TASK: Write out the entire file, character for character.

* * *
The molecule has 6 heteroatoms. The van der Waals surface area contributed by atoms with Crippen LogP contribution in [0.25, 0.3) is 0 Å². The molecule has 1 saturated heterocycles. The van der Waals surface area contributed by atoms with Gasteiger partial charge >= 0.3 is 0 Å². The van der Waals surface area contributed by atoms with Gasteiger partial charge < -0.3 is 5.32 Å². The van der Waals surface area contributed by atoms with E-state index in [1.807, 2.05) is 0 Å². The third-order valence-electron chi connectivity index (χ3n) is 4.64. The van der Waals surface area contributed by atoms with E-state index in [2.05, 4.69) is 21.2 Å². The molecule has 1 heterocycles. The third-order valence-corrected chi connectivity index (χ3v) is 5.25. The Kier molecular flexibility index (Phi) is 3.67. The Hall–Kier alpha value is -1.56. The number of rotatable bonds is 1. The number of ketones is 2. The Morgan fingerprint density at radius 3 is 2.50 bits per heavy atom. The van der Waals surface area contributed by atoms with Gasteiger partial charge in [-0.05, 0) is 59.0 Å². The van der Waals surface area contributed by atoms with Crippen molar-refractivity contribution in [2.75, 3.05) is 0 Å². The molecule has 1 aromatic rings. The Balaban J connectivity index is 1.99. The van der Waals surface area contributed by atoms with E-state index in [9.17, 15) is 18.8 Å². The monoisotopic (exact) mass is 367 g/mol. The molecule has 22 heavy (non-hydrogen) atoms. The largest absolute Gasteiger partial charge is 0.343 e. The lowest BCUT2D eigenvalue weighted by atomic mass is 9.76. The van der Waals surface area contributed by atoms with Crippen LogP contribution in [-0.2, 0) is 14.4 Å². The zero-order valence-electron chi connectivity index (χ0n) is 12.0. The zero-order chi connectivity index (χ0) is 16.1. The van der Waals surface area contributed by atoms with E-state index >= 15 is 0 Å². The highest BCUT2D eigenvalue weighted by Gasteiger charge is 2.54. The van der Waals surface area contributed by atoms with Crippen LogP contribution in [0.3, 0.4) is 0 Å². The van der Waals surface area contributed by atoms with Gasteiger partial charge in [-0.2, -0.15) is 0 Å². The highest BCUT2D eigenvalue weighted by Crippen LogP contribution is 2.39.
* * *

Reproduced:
The molecule has 6 heteroatoms. The van der Waals surface area contributed by atoms with Crippen LogP contribution in [0.25, 0.3) is 0 Å². The molecule has 1 saturated heterocycles. The van der Waals surface area contributed by atoms with Gasteiger partial charge >= 0.3 is 0 Å². The van der Waals surface area contributed by atoms with Gasteiger partial charge < -0.3 is 5.32 Å². The van der Waals surface area contributed by atoms with E-state index in [1.807, 2.05) is 0 Å². The third-order valence-electron chi connectivity index (χ3n) is 4.64. The van der Waals surface area contributed by atoms with E-state index in [2.05, 4.69) is 21.2 Å². The molecule has 1 heterocycles. The third-order valence-corrected chi connectivity index (χ3v) is 5.25. The Kier molecular flexibility index (Phi) is 3.67. The Hall–Kier alpha value is -1.56. The number of rotatable bonds is 1. The number of ketones is 2. The Morgan fingerprint density at radius 3 is 2.50 bits per heavy atom. The van der Waals surface area contributed by atoms with Gasteiger partial charge in [-0.05, 0) is 59.0 Å². The van der Waals surface area contributed by atoms with Crippen molar-refractivity contribution in [2.75, 3.05) is 0 Å². The molecule has 1 aromatic rings. The Balaban J connectivity index is 1.99. The van der Waals surface area contributed by atoms with E-state index in [9.17, 15) is 18.8 Å². The monoisotopic (exact) mass is 367 g/mol. The molecule has 22 heavy (non-hydrogen) atoms. The largest absolute Gasteiger partial charge is 0.343 e. The lowest BCUT2D eigenvalue weighted by atomic mass is 9.76. The van der Waals surface area contributed by atoms with Crippen LogP contribution in [-0.2, 0) is 14.4 Å². The zero-order valence-electron chi connectivity index (χ0n) is 12.0. The zero-order chi connectivity index (χ0) is 16.1. The van der Waals surface area contributed by atoms with E-state index >= 15 is 0 Å². The highest BCUT2D eigenvalue weighted by Gasteiger charge is 2.54. The van der Waals surface area contributed by atoms with Crippen LogP contribution in [0.3, 0.4) is 0 Å². The van der Waals surface area contributed by atoms with Gasteiger partial charge in [-0.2, -0.15) is 0 Å². The highest BCUT2D eigenvalue weighted by Crippen LogP contribution is 2.39.